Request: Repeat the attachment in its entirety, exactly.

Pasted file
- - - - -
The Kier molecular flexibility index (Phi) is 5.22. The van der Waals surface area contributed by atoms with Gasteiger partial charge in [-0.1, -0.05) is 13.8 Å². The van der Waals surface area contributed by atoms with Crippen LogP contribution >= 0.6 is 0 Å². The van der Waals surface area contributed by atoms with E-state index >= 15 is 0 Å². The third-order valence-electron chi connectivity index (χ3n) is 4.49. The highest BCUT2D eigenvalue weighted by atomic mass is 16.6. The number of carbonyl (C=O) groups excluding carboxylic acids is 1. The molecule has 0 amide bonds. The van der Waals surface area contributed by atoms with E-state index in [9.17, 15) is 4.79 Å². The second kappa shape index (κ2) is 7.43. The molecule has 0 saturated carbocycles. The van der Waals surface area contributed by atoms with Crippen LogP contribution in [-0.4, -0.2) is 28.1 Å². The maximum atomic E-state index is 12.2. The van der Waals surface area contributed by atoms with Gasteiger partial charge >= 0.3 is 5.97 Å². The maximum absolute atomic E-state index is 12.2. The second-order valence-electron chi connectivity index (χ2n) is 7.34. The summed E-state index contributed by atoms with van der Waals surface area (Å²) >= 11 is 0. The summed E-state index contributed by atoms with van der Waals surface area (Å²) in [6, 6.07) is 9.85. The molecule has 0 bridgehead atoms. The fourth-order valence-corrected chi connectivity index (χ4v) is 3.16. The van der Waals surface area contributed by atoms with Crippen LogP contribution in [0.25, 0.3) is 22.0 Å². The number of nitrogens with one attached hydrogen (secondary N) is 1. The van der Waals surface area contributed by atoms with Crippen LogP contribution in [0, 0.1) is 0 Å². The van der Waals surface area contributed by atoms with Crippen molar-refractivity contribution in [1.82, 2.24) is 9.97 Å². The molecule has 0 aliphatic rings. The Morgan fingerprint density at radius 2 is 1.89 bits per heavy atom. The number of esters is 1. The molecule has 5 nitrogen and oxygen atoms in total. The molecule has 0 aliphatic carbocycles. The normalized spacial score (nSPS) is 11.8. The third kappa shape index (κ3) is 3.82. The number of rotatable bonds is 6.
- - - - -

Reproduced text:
The Kier molecular flexibility index (Phi) is 5.22. The van der Waals surface area contributed by atoms with Gasteiger partial charge in [-0.1, -0.05) is 13.8 Å². The van der Waals surface area contributed by atoms with Crippen LogP contribution >= 0.6 is 0 Å². The van der Waals surface area contributed by atoms with E-state index >= 15 is 0 Å². The third-order valence-electron chi connectivity index (χ3n) is 4.49. The highest BCUT2D eigenvalue weighted by atomic mass is 16.6. The number of carbonyl (C=O) groups excluding carboxylic acids is 1. The molecule has 0 amide bonds. The van der Waals surface area contributed by atoms with E-state index in [9.17, 15) is 4.79 Å². The second kappa shape index (κ2) is 7.43. The molecule has 0 saturated carbocycles. The van der Waals surface area contributed by atoms with Crippen LogP contribution in [-0.4, -0.2) is 28.1 Å². The maximum atomic E-state index is 12.2. The van der Waals surface area contributed by atoms with Gasteiger partial charge >= 0.3 is 5.97 Å². The maximum absolute atomic E-state index is 12.2. The second-order valence-electron chi connectivity index (χ2n) is 7.34. The summed E-state index contributed by atoms with van der Waals surface area (Å²) >= 11 is 0. The summed E-state index contributed by atoms with van der Waals surface area (Å²) in [6, 6.07) is 9.85. The molecule has 0 bridgehead atoms. The fourth-order valence-corrected chi connectivity index (χ4v) is 3.16. The van der Waals surface area contributed by atoms with Crippen LogP contribution in [0.25, 0.3) is 22.0 Å². The number of nitrogens with one attached hydrogen (secondary N) is 1. The van der Waals surface area contributed by atoms with Crippen LogP contribution in [0, 0.1) is 0 Å². The van der Waals surface area contributed by atoms with Crippen molar-refractivity contribution in [1.82, 2.24) is 9.97 Å². The molecule has 0 aliphatic rings. The Morgan fingerprint density at radius 2 is 1.89 bits per heavy atom. The number of esters is 1. The molecule has 5 nitrogen and oxygen atoms in total. The molecule has 0 aliphatic carbocycles. The normalized spacial score (nSPS) is 11.8. The third kappa shape index (κ3) is 3.82. The number of rotatable bonds is 6.